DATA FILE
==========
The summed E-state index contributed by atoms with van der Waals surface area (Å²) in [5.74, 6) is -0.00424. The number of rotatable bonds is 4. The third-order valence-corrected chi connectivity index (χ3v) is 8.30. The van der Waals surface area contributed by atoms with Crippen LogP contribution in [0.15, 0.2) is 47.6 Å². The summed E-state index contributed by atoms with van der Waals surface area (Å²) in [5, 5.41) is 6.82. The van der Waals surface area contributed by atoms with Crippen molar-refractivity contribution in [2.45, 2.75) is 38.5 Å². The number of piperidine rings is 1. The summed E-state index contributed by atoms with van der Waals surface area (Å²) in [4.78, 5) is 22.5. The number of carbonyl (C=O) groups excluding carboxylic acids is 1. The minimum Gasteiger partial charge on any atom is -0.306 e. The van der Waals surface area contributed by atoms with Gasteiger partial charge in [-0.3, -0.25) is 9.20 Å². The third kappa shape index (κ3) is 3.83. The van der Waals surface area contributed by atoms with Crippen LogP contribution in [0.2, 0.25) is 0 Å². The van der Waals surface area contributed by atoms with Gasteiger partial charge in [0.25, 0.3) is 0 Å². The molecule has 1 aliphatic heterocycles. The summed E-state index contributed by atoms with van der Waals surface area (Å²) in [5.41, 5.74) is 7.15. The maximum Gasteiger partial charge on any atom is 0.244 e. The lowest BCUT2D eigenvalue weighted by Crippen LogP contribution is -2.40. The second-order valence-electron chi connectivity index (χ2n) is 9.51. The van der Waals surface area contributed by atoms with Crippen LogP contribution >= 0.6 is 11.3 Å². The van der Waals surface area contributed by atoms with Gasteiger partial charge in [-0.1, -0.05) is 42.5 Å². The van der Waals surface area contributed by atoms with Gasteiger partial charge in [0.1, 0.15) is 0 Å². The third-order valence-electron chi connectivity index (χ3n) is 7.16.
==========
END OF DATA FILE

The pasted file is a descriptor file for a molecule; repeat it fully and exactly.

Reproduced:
The summed E-state index contributed by atoms with van der Waals surface area (Å²) in [5.74, 6) is -0.00424. The number of rotatable bonds is 4. The third-order valence-corrected chi connectivity index (χ3v) is 8.30. The van der Waals surface area contributed by atoms with Crippen LogP contribution in [0.15, 0.2) is 47.6 Å². The summed E-state index contributed by atoms with van der Waals surface area (Å²) in [5, 5.41) is 6.82. The van der Waals surface area contributed by atoms with Crippen molar-refractivity contribution in [2.45, 2.75) is 38.5 Å². The number of piperidine rings is 1. The summed E-state index contributed by atoms with van der Waals surface area (Å²) in [4.78, 5) is 22.5. The number of carbonyl (C=O) groups excluding carboxylic acids is 1. The minimum Gasteiger partial charge on any atom is -0.306 e. The van der Waals surface area contributed by atoms with Gasteiger partial charge in [-0.3, -0.25) is 9.20 Å². The third kappa shape index (κ3) is 3.83. The van der Waals surface area contributed by atoms with Crippen LogP contribution in [0.2, 0.25) is 0 Å². The van der Waals surface area contributed by atoms with Gasteiger partial charge in [0.25, 0.3) is 0 Å². The molecule has 1 aliphatic heterocycles. The summed E-state index contributed by atoms with van der Waals surface area (Å²) in [5.41, 5.74) is 7.15. The maximum Gasteiger partial charge on any atom is 0.244 e. The lowest BCUT2D eigenvalue weighted by Crippen LogP contribution is -2.40. The second-order valence-electron chi connectivity index (χ2n) is 9.51. The van der Waals surface area contributed by atoms with Crippen LogP contribution >= 0.6 is 11.3 Å². The van der Waals surface area contributed by atoms with Gasteiger partial charge in [-0.1, -0.05) is 42.5 Å². The van der Waals surface area contributed by atoms with Gasteiger partial charge in [0.1, 0.15) is 0 Å². The third-order valence-electron chi connectivity index (χ3n) is 7.16.